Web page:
Confused by the various types of bikes available on the market? Don't know the difference between a hybrid and a road bike? Fret not - let's discover the different kinds of bikes and the type of riding they were designed for!
Road bikes, as their name suggests, are bicycles designed to be ridden almost exclusively on the road and similar paved surfaces. They are also much more optimized for speed and aerodynamics relative to other bike types. As you are probably starting to realize, road bikes are the fastest 'breed' and this speed comes with a small price - ease of handling, limited utility for accessories like racks and kickstands, and lack of control on rough surfaces. So if you're intending to stick to the roads 100% and enjoy the thrill of speeding down your favorite stretch of tarmac, a road bike would be the perfect tool for the job. We have another great article here on how to choose the best road bike for your needs.
Mountain bikes are a little less literally named compared to their road counterparts, as they can be ridden not only on mountains, but essentially on almost any terrain. Fun fact: Mountain bikes are called "Velo Tout-Terrain" in French, literally meaning "All Terrain Bikes" - which might be more of an apt description! This versatility comes with a price though, namely lower speeds (on smooth surfaces), heavier weight due to their rugged construction, and greater complexity when it comes to maintenance especially on parts like disc brakes and suspension forks. However, a mountain bike is unmatched with regards to the variety of terrains that it can be ridden on, and they offer a huge bonus in terms of riding comfort and ease of handling as well. Therefore, mountain bikes are most at home on off-road trails and forests.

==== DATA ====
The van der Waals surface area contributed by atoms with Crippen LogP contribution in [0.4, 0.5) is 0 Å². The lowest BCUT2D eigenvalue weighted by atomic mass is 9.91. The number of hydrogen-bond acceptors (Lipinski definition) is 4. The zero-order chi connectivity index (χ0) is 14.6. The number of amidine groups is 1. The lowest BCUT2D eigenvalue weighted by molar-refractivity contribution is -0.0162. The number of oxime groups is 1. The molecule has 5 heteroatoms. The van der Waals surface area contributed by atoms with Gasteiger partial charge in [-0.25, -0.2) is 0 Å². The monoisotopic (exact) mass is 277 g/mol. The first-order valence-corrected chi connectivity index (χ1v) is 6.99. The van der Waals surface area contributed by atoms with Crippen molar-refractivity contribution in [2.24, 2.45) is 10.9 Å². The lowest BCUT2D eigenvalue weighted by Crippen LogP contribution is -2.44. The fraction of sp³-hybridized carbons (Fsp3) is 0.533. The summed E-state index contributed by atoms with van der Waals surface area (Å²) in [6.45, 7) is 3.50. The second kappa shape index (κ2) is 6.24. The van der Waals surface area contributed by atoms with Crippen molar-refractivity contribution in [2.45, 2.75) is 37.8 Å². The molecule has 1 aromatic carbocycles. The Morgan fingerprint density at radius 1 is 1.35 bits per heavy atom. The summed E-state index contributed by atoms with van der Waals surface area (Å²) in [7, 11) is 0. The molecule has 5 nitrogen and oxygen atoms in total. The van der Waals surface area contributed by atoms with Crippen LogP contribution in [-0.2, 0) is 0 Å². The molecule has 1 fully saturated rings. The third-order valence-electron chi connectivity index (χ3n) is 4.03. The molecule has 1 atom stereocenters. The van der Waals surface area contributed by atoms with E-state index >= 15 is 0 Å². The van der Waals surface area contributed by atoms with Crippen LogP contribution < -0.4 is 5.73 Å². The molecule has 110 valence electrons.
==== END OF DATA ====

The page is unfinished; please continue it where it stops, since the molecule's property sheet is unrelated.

City bikes are probably the most practical type of bike, as they are designed almost purely for utility, and not so much for sport. At Decathlon, all our city bikes come with built-in racks, kickstands and chainguard covers as standard equipment. This makes them the perfect choice for the urban commuter who might be dressed in work attire, needs to bring his or her gear around and be able to park anywhere in the city easily. Another advantage of city bikes is their "low frame" or step-through design combined with an upright sitting position, allowing even those with limited body mobility to enjoy the pleasure of cycling.
The word "hybrid" might conjure up images of either electric/petrol hybrid cars or mythical Greek creatures, but as it applies to bikes, the word takes on a more literal form. Hybrid bikes are simply a mix, or hybrid of all the various bikes we have been discussing above. Hybrid bikes utilize a frame design that blends both road and mountain bike geometries - the wheel size of road and city bikes (700C/28 inches), but with a tire width closer to mountain bikes. They also have mounting points for racks, kickstands and baskets to maximize utility, and the suspension fork and disc brakes of mountain bikes that offer more control and comfort. It is no surprise then, that for most people a hybrid bike makes the a lot of sense, especially for someone starting out cycling for the first time. Before you make up your mind though, let's check out one last category of bikes!
Folding bikes have surged in popularity in recent times especially among city folk, and its not hard to see why. As its name suggests, folding bikes literally fold via hinges or clamps on the frames into a smaller form when not in use. This makes them ideal for riders who have limited space at home or at work, or for those intending to commute most of their journey on a train or bus, using the folding bike as a "last-mile" transport. In addition, families who struggle to transport 4-5 bikes in their car to the park have also found folding bikes to be a godsend, as have smaller-sized riders who struggle to mount a full-sized adult bike but don't wish to ride a child's bike. The only drawback is perhaps the slightly more jittery handling at higher speeds due to their small wheel size (16-20 inches), short wheelbase and steering angle - constraints due to their folding design.